Detecting Pre-Columbian Paleoecological Disturbance in the Lower Amazon
Amazonia is a major reservoir of biodiversity that has been influenced by anthropogenic activities for millennia. However, the temporal and spatial scale of pre-Columbian land use and its modern legacy on Amazonian landscapes are among the most debated topics in New World archaeology, paleoecology and conservation. This research investigates pre-Columbian (3000-1492 AD) land-use on Amazonian landscapes near the confluence of the Tapajós and Amazon rivers, a region once occupied by the capital of the Tapajós chiefdom (ca. 1000-1600 AD). This area exhibits high habitat heterogeneity and a diverse range of vegetation communities. There are >100 documented Amazonian Dark Earth sites within a 30 km radius evidencing high-density anthropogenic disturbance across a forest-savanna ecotone. Sediment cores were collected for charcoal and pollen analysis at Lago Jacare and Lago Carañas. The habitat heterogeneity in this region suggests a potential legacy from high-density prehistoric settlement. Multiple working hypotheses are explored: firstly, high-density archaeological sites correspond to high habitat and fire regime heterogeneity. Secondly, sub-centennial charcoal records from Lago Jacare and Lago Carañas follow similar patterns of regional biomass burning.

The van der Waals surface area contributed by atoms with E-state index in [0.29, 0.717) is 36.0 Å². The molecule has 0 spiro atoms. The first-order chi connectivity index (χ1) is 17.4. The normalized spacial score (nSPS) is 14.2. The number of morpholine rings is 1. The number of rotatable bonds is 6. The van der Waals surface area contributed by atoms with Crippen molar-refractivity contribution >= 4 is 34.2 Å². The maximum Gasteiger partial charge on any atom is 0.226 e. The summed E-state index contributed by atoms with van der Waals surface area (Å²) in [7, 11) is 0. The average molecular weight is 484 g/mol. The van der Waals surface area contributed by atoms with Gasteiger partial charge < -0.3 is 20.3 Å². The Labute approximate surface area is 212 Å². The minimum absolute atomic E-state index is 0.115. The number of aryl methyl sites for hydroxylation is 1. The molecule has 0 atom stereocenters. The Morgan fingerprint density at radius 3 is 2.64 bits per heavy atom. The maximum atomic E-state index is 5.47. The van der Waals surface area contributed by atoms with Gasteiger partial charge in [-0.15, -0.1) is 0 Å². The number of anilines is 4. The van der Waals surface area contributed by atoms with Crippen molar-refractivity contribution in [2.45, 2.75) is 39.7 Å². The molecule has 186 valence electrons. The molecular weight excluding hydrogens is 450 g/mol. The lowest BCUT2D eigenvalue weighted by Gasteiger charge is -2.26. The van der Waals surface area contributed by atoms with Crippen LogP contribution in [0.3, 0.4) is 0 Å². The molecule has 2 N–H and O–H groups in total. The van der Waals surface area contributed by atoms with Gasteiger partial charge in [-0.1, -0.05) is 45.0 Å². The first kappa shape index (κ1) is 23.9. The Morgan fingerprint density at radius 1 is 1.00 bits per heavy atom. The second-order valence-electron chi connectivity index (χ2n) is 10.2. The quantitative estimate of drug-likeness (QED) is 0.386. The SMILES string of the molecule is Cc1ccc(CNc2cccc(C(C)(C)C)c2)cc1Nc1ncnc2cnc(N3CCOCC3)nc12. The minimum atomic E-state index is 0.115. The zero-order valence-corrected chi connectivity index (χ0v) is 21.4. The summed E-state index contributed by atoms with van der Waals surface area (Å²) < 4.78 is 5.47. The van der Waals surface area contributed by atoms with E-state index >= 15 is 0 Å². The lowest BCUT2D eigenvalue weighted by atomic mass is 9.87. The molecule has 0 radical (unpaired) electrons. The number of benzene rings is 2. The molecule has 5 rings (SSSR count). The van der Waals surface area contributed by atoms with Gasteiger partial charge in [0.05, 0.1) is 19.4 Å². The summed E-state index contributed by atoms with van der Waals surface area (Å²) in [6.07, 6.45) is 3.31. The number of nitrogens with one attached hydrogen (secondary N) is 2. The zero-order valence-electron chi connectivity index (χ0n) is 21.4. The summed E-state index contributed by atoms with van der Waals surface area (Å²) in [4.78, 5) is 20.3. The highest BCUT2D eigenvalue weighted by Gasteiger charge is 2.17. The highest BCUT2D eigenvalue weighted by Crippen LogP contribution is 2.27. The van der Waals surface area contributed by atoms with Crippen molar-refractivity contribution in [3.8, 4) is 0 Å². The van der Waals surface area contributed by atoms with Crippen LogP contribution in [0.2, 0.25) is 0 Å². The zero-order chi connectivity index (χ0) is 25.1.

Cite this Record
Detecting Pre-Columbian Paleoecological Disturbance in the Lower Amazon. S. Maezumi, Jose Iriarte. Presented at The 81st Annual Meeting of the Society for American Archaeology, Orlando, Florida. 2016 ( tDAR id: 403258)
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